Managerial career[edit]

In December 2006, at the age of 29, Howe was promoted to the position of player-coach by manager Kevin Bond, and handed the task of coaching Bournemouth's reserve team, though he continued to play in the first team. He retired from football in summer 2007, after he was unable to recover from a knee injury.[10] In September 2008, Howe lost his job when Bond was sacked as manager.[5]

Bournemouth[edit]

Howe returned to Bournemouth as a youth coach under Jimmy Quinn and took over as caretaker manager when Quinn was sacked on 31 December 2008.[11] Even though his two games in charge as caretaker manager were away defeats, he was hired as the permanent manager of the club on 19 January 2009 and brought the club out of the relegation zone despite a 17-point deficit.

In the start of the 2009–10 season, Howe won eight out of the nine games, a club record. In November 2009, Championship club Peterborough United approached Howe to replace Darren Ferguson as their manager but Howe rejected their approach.[12]

Despite the club's transfer embargo remaining in place for the rest of the season, Bournemouth secured promotion to League One after two years in the fourth tier of English football thanks to a 2–0 away win at Burton Albion on 24 April 2010.[13]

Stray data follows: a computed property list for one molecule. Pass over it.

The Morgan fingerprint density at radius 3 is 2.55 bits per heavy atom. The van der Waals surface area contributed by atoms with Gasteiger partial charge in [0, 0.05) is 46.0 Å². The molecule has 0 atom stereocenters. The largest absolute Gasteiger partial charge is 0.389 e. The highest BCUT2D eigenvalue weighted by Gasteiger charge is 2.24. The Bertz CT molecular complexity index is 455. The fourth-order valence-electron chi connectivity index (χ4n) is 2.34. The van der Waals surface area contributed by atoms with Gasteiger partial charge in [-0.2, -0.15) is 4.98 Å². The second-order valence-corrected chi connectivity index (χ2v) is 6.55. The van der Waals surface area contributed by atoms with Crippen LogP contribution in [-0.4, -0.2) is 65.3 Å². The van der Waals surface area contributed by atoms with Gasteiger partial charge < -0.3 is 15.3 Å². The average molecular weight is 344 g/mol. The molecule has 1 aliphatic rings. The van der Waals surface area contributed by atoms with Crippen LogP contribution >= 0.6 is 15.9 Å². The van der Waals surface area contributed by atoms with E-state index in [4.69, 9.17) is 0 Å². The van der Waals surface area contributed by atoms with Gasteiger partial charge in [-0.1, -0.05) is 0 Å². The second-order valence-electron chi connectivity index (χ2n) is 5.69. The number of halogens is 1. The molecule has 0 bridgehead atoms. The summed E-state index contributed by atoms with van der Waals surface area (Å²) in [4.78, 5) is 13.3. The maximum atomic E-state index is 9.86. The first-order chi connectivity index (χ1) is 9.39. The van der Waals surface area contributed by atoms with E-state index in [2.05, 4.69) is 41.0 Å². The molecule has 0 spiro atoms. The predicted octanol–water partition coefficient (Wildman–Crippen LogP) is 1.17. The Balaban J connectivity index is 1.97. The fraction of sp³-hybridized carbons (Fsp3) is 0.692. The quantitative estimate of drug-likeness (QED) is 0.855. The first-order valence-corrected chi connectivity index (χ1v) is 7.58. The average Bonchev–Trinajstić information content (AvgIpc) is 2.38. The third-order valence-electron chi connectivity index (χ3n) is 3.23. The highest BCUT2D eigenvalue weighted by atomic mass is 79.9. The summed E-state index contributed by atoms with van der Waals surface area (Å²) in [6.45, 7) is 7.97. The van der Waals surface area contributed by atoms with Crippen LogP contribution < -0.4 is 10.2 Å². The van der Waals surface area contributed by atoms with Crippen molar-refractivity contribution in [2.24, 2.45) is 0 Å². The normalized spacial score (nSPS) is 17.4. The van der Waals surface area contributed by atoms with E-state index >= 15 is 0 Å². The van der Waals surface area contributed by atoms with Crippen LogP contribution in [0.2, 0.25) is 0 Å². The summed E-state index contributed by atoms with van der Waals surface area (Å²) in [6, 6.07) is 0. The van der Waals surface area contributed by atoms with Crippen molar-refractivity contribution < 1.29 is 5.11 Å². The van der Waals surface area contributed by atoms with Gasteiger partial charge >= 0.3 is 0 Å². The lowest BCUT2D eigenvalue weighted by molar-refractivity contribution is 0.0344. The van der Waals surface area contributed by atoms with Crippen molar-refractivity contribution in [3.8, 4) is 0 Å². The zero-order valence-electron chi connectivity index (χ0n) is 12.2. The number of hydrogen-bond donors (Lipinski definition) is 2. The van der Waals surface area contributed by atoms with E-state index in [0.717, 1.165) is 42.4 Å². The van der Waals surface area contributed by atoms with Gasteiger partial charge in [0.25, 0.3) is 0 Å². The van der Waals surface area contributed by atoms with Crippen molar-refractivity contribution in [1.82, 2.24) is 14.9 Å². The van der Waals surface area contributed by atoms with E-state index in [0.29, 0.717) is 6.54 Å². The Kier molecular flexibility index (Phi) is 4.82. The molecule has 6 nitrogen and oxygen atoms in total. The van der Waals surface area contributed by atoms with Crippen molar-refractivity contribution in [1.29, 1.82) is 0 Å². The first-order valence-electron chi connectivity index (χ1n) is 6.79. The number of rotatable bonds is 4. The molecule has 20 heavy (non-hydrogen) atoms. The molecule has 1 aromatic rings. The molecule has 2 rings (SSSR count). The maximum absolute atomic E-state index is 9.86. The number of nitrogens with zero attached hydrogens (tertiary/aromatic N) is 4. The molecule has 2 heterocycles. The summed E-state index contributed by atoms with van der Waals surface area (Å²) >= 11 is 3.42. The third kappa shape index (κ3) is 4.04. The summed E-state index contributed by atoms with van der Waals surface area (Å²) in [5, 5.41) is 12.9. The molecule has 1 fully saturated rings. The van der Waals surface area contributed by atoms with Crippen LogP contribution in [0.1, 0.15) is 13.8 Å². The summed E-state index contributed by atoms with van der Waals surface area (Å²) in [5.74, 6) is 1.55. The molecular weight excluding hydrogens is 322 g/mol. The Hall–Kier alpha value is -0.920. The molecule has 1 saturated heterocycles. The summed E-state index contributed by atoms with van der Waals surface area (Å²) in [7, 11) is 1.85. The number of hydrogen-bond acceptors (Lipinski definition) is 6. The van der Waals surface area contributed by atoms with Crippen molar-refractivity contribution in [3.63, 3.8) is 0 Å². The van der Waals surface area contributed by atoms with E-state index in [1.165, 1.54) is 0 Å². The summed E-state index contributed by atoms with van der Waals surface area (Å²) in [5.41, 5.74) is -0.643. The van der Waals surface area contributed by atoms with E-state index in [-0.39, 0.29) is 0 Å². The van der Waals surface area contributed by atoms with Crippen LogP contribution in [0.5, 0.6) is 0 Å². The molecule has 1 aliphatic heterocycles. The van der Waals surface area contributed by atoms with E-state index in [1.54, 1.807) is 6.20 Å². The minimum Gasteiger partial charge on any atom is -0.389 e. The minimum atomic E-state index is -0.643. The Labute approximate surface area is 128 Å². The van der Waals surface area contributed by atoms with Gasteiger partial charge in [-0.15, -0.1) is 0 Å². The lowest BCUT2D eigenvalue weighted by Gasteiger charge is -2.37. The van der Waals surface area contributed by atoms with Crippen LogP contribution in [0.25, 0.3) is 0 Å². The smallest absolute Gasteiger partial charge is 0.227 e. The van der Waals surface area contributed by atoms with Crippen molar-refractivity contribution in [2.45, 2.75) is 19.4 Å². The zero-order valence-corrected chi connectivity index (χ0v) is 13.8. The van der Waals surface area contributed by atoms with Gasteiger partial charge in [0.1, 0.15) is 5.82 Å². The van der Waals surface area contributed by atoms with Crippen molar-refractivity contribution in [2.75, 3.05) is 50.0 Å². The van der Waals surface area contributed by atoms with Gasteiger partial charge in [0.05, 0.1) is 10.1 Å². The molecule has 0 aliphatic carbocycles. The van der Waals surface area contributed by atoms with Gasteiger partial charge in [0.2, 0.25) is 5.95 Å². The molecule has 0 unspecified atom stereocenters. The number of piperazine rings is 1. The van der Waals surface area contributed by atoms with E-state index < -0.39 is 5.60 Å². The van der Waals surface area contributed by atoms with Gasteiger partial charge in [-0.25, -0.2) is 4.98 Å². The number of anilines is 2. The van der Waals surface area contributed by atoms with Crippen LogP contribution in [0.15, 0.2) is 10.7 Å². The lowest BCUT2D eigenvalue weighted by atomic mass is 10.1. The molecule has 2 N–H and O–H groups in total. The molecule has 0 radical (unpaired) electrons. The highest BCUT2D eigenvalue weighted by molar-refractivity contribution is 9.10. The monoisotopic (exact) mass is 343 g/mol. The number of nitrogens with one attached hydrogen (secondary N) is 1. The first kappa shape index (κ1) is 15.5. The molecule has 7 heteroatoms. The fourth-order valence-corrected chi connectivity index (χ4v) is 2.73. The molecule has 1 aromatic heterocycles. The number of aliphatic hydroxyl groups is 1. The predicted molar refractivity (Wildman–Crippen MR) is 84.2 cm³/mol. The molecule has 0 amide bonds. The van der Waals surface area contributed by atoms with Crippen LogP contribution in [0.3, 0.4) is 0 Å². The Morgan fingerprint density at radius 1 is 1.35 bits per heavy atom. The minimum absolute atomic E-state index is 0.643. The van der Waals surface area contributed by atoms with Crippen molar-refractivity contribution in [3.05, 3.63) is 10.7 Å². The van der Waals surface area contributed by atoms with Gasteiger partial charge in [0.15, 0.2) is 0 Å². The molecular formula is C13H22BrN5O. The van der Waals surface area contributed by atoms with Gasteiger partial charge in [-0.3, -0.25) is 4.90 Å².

In early 2011, Howe was approached by several other clubs but on 11 January announced that he was staying at Bournemouth.[14] However, on 14 January 2011, Howe became the new Burnley manager after the club agreed a compensation deal with Bournemouth.[15][16] He took charge of his 100th and final Bournemouth match of his first time with the club, later that day in a 2–1 defeat away to Colchester United.[17]

Burnley[edit]

On 16 January 2011, Howe was announced as the new manager of Burnley after signing a three-and-a-half-year contract at the Championship club.[18] His first game in charge of Burnley was away to Scunthorpe on 22 January 2011, which ended in a 0–0 draw.[19] Burnley finished 8th in the Championship in season 2010-11 and 13th in season 2011-12 under Howe.[20][21] He left Burnley in October 2012 citing "personal reasons" for his departure.[22]

Return to Bournemouth[edit]

In October 2012, he re-joined his former club Bournemouth as manager.[5] He won the League One Manager of the Month for November after guiding the club to three league wins and two draws, as well as an FA Cup victory. On 20 April 2013, he secured promotion to the Championship with AFC Bournemouth finishing runner-up and one point behind champions, Doncaster Rovers.[23][24] In season 2013-14, Howe's Bournemouth finished 10th in the Championship, six points outside of the play-off positions.[25]

On 19 April 2015, Howe was selected as the Manager of the Decade at the Football League Awards.[26]